IVF Superstitions: Eating Pineapples?

Remember when we tried to answer the question if eating french fries aids in IVF success? Well today, we’re looking at something somewhat healthier, pineapples!

 

The History of the Pineapple

Pineapples and infertility go hand in hand. If you’re reading this, you probably have some interest in (in)fertility. It also means you’re currently on the Internet. This, in turn, means that there’s a very high likelihood you’ve noticed a large percentage of IVF/infertility social media profile pics featuring a pineapple.

The history of the pineapple may have started when Christopher Columbus brought one back to Europe from his travels. It was an instant hit! However, it was very difficult to cultivate as it only grows in certain climates. So early European explorers did what they do best: kill, conquer, destroy, import pineapples from Caribbean islands.

The long voyage without adequate refrigeration meant pineapples easily spoiled and only a select group of people were able to afford these fashionable luxuries. King Charles II of England even had a portrait made of him receiving a pineapple. And if you were ever invited to a dinner party where the hostess served sliced up pineapple, you knew you were part of the inner circle. No expenses would be spared, all just to keep you and the fellow invitees entertained and happy. It became the symbol of hospitality and friendship (and status).

superstitions about pineapples

King Charles II and his pineapple. So handsome!

Pineapples and (In)Fertility

Pineapples are good lookin’ fruits, there’s no denying. And I’m sure glad they’re on sale for no more than a dollar from time to time.

But what does a pineapple have to do with infertility?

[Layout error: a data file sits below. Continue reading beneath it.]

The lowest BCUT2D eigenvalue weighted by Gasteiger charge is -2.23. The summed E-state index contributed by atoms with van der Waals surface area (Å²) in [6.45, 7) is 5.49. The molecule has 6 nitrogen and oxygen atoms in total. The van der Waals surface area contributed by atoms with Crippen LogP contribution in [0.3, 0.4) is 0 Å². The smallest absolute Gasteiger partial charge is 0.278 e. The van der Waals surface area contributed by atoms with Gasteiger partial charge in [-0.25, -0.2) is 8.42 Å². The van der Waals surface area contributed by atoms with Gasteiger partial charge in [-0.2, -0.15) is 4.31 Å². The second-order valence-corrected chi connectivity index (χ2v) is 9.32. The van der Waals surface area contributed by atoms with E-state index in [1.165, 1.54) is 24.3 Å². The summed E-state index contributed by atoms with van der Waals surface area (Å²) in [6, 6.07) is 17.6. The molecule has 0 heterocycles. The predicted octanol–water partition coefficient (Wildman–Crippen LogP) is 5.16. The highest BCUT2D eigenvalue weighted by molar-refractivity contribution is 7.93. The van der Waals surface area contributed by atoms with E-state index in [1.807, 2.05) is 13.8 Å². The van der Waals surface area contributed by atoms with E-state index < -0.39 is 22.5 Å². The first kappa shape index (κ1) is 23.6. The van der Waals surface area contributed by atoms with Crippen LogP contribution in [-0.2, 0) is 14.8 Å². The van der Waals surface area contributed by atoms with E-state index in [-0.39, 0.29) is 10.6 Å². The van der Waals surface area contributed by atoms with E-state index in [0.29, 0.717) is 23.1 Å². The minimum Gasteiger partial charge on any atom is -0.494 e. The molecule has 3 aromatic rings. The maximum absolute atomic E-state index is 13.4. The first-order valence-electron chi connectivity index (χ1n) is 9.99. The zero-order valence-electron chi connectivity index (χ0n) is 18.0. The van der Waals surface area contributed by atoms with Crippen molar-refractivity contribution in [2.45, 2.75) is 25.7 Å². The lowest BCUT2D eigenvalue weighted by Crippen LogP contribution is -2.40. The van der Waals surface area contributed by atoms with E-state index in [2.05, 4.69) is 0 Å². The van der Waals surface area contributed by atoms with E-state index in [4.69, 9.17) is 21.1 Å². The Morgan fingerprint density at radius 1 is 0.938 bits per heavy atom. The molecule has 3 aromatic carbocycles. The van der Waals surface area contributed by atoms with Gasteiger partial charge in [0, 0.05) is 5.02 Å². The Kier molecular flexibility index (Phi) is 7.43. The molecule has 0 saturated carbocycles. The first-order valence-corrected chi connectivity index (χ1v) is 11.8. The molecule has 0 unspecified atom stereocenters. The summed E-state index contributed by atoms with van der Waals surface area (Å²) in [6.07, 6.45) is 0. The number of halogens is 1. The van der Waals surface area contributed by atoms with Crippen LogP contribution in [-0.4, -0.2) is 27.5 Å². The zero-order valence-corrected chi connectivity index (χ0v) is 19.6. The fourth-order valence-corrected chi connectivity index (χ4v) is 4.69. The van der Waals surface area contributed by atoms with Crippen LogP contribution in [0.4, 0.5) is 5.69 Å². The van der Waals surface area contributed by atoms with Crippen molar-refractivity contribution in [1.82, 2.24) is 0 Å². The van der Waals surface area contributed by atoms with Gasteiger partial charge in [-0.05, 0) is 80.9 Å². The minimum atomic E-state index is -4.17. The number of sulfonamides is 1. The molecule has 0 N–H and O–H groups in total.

Pineapples are pretty and healthy. They contain a lot of Vitamin C and Manganese and are basically fat-free. They also contain an enzyme called “bromelain”, which helps break down proteins and aids with digestion. It is this enzyme, bromelain, that makes many IVF patients and others who are trying to conceive add it to their shopping list.

 

Benefits of Bromelain

It is thought that bromelain has anti-inflammatory benefits and is sometimes used as an adjuvant therapy when treating certain chronic inflammation or some autoimmune diseases.1

Also, bromelain influences blood coagulation, by inhibiting a protein involved in blood clotting. It may even have an effect on certain cancer cells.2

But how does bromelain (positively) affect your chances of conception?

There have been and a grand total of zero scientific studies carried out on how eating pineapple, or bromelain supplements, benefits your fertility. zero.

The problem is that the jury is still out on whether there are any real benefits of blood thinners or drugs that can change the inflammatory environment.3 Also, randomly adding these drugs to your regimen without knowing what you’re doing is not recommended.

So even though bromelain may have some of these benefits, it’s still unclear if the benefits themselves actually aid in getting pregnant.

 

How Much -and When- Should You Eat

Let’s say you don’t care if bromelain really has a significant effect on pregnancy rates, how much pineapple should you consume?